So here I am, struggling with the same issues, I guess, as any Christian-who-happens-not-to-work-fulltime-(or-even-at-all)-for-the-church. Wondering whether the way that I live really is formed by the Gospel imperatives of grace, justice, forgiveness, generosity, nurture, right relationships and a bias to the marginalised and disempowered. The latter is particularly taxing me, I think.

I don’t know the answer. I’m a work in progress. And so is my reading of the disturbing book: eighty pages to go and more sleepless nights to come. I’ll keep you posted. I have a feeling this one’s going to run and run …

In Real Life

My friend and I laughed ruefully over pizza about our envy of other people’s lives-on-social-media: ‘They’re all re-tweeting each other, why aren’t they re-tweeting me? … everyone follows his blog, how does he do that? … their Facebook pages are Wall-to-Wall with photos of themselves partying … I texted her and I knew she’d seen it, so why didn’t she reply straight away?’.

Conclusion: everyone else is in the middle of the action and we’re waving from the edges.

Of course we realise it isn’t true. That’s why we’re able to laugh at ourselves. We know that people’s tweets and posts are a partial account of their story. IRL – which my friend reliably informs me means ‘In Real Life’ – most people are as complicated and imperfect as we are, with more beneath the surface than showing above. The best social media communicates the fun and achievements of people’s lives alongside their fragility and questioning.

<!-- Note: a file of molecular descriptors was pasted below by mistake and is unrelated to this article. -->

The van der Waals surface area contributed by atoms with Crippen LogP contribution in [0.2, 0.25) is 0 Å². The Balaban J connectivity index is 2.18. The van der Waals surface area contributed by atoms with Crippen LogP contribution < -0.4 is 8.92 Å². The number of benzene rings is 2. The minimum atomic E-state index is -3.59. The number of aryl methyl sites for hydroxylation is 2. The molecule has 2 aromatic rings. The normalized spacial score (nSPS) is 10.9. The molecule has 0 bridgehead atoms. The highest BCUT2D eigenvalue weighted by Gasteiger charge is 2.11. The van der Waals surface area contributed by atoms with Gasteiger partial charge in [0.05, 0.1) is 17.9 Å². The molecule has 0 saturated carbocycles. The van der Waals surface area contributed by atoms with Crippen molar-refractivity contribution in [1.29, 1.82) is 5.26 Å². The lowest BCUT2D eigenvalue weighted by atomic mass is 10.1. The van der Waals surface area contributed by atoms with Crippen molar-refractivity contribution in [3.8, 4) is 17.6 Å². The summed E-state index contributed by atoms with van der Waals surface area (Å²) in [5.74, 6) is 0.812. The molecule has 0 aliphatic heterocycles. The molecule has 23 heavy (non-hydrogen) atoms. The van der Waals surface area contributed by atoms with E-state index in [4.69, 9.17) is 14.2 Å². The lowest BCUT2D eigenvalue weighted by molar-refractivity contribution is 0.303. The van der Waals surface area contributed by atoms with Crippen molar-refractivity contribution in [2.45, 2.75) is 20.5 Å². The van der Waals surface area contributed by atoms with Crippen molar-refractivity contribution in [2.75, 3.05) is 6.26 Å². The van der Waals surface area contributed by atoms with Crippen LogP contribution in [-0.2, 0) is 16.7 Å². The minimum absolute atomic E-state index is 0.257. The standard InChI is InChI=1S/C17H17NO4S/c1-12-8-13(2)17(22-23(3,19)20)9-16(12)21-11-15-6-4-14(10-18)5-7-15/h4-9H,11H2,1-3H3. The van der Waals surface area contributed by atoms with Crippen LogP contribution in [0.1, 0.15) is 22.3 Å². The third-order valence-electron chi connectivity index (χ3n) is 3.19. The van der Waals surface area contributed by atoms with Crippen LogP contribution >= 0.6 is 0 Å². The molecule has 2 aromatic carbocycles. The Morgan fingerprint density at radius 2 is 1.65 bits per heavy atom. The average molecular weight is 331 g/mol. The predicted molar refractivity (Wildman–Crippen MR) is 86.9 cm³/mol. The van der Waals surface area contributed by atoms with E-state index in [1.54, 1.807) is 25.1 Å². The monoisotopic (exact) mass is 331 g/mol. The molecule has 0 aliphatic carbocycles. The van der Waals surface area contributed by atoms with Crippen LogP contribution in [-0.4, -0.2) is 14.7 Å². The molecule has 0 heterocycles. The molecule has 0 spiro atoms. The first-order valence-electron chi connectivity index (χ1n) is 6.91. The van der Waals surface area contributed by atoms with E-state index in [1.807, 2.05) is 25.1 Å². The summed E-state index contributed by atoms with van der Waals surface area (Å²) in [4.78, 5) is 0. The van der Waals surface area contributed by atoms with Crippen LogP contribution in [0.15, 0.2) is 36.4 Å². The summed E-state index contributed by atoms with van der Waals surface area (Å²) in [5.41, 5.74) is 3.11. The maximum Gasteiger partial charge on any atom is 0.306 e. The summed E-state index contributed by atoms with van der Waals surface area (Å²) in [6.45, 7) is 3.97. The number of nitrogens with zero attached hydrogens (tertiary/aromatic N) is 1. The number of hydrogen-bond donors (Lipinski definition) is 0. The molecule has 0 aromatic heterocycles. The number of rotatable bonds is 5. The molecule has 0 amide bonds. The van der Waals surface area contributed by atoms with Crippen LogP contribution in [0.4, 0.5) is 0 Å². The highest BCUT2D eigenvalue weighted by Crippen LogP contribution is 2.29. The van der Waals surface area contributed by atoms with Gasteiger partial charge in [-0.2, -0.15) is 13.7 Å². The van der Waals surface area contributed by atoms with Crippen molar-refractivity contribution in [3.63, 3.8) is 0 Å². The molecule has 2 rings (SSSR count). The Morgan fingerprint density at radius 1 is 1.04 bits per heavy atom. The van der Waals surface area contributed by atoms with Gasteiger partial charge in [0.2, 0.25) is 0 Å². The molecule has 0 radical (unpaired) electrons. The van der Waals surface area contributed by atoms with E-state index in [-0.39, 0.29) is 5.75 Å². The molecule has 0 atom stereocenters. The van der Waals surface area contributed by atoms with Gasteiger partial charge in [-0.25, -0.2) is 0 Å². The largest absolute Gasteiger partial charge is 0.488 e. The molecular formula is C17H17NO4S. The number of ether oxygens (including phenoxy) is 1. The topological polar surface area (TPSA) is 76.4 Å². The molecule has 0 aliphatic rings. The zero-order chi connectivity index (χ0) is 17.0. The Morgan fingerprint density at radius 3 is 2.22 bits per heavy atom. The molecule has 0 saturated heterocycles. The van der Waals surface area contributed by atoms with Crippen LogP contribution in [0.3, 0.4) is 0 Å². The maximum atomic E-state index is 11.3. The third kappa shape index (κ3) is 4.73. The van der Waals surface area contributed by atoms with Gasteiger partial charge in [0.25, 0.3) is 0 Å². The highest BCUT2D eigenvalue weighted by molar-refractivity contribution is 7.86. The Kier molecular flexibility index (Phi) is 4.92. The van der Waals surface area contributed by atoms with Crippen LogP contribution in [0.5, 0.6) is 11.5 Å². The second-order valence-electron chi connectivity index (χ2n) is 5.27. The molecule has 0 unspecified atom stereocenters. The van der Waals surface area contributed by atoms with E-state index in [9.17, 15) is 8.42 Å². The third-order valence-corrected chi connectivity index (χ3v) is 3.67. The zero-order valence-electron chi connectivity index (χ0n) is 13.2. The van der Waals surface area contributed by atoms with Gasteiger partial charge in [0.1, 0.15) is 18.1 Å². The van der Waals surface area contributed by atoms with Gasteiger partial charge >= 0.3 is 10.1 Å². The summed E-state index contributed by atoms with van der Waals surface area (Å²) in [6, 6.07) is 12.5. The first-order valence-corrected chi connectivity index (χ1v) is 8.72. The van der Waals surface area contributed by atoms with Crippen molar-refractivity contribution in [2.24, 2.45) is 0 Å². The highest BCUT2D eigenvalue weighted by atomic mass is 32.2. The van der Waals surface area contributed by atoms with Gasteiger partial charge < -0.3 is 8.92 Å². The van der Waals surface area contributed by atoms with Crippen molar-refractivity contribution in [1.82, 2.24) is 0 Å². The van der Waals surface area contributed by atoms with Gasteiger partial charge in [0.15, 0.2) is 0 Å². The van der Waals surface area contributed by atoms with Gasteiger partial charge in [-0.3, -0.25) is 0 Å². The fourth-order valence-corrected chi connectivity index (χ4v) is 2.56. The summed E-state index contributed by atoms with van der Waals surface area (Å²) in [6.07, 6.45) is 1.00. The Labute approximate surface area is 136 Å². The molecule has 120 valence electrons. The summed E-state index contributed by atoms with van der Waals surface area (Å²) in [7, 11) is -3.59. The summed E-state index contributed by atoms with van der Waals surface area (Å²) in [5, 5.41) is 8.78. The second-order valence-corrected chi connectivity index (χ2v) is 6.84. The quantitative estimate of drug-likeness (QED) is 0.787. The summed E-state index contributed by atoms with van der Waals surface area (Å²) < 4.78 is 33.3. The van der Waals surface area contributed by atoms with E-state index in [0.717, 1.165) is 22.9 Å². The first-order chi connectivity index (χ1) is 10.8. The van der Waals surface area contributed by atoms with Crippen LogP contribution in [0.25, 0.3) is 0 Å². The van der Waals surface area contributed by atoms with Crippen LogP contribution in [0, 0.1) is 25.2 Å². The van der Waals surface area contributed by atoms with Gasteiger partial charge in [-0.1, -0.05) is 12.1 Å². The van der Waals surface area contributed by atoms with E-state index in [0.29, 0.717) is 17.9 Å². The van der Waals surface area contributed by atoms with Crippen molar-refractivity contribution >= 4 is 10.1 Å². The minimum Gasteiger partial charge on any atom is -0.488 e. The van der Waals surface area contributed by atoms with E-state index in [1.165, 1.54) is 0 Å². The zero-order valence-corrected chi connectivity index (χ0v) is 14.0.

I go through phases, IRL, when I spend a fair amount of time noticing the daily niggles, racking up the comparisons and worrying at the question ‘what have I actually achieved today that will change the world for anyone?’ It makes me very grumpy. It doesn’t enhance the lives of those around me. It’s probably a relief to everyone when I suddenly notice once again the wonder of being alive and safe in an amazing city, with the profound blessings of family and friends and the privilege of working on projects that excite and inspire me.

I suspect that I’m not the only one who needs to use periods of grumpiness more creatively. So when the dissatisfaction descends, perhaps we can use it to connect with the deeper restlessness within: the persistent longing to discover more of the Love that creates, sustains and reinvents the world.

As St Augustine famously said, ‘We are made for Thee, and our hearts are restless until they find their rest in Thee’. It’s okay to be restless. It’s okay to desire more. Because at heart the ‘more’ is about longing to dwell more fully in the Love which in turn spills over into a deepening of our relationships with others and with the world.

This kind of restlessness is creative and good. We just need to recognise that the dissatisfaction induced by comparing our Facebook pages and re-Tweet scores is too closely related to envy to be fruitful. Let’s kick the habit of comparison, notice the giftedness of our own lives, and intentionally exchange the envy for a restlessness that will drive us more deeply into love of God, others and the world.